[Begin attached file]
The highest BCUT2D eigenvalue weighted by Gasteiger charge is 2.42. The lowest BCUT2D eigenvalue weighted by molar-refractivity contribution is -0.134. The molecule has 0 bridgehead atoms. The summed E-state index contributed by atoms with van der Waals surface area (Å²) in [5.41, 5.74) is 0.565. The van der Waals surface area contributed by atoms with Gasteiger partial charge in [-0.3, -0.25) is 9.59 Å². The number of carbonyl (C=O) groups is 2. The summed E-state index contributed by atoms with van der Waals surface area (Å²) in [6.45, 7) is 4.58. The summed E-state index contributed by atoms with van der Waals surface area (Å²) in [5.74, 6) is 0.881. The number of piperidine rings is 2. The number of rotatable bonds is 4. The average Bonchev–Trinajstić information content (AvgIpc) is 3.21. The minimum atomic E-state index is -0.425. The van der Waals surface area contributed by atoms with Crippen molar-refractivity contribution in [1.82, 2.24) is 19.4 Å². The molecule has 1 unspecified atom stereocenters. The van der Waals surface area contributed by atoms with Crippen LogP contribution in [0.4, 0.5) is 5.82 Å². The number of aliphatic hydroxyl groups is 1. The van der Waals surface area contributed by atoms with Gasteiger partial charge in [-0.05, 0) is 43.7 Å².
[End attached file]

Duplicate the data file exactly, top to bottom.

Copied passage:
The highest BCUT2D eigenvalue weighted by Gasteiger charge is 2.42. The lowest BCUT2D eigenvalue weighted by molar-refractivity contribution is -0.134. The molecule has 0 bridgehead atoms. The summed E-state index contributed by atoms with van der Waals surface area (Å²) in [5.41, 5.74) is 0.565. The van der Waals surface area contributed by atoms with Gasteiger partial charge in [-0.3, -0.25) is 9.59 Å². The number of carbonyl (C=O) groups is 2. The summed E-state index contributed by atoms with van der Waals surface area (Å²) in [6.45, 7) is 4.58. The summed E-state index contributed by atoms with van der Waals surface area (Å²) in [5.74, 6) is 0.881. The number of piperidine rings is 2. The number of rotatable bonds is 4. The average Bonchev–Trinajstić information content (AvgIpc) is 3.21. The minimum atomic E-state index is -0.425. The van der Waals surface area contributed by atoms with Crippen molar-refractivity contribution in [1.82, 2.24) is 19.4 Å². The molecule has 1 unspecified atom stereocenters. The van der Waals surface area contributed by atoms with Crippen LogP contribution in [0.4, 0.5) is 5.82 Å². The number of aliphatic hydroxyl groups is 1. The van der Waals surface area contributed by atoms with Gasteiger partial charge in [-0.05, 0) is 43.7 Å².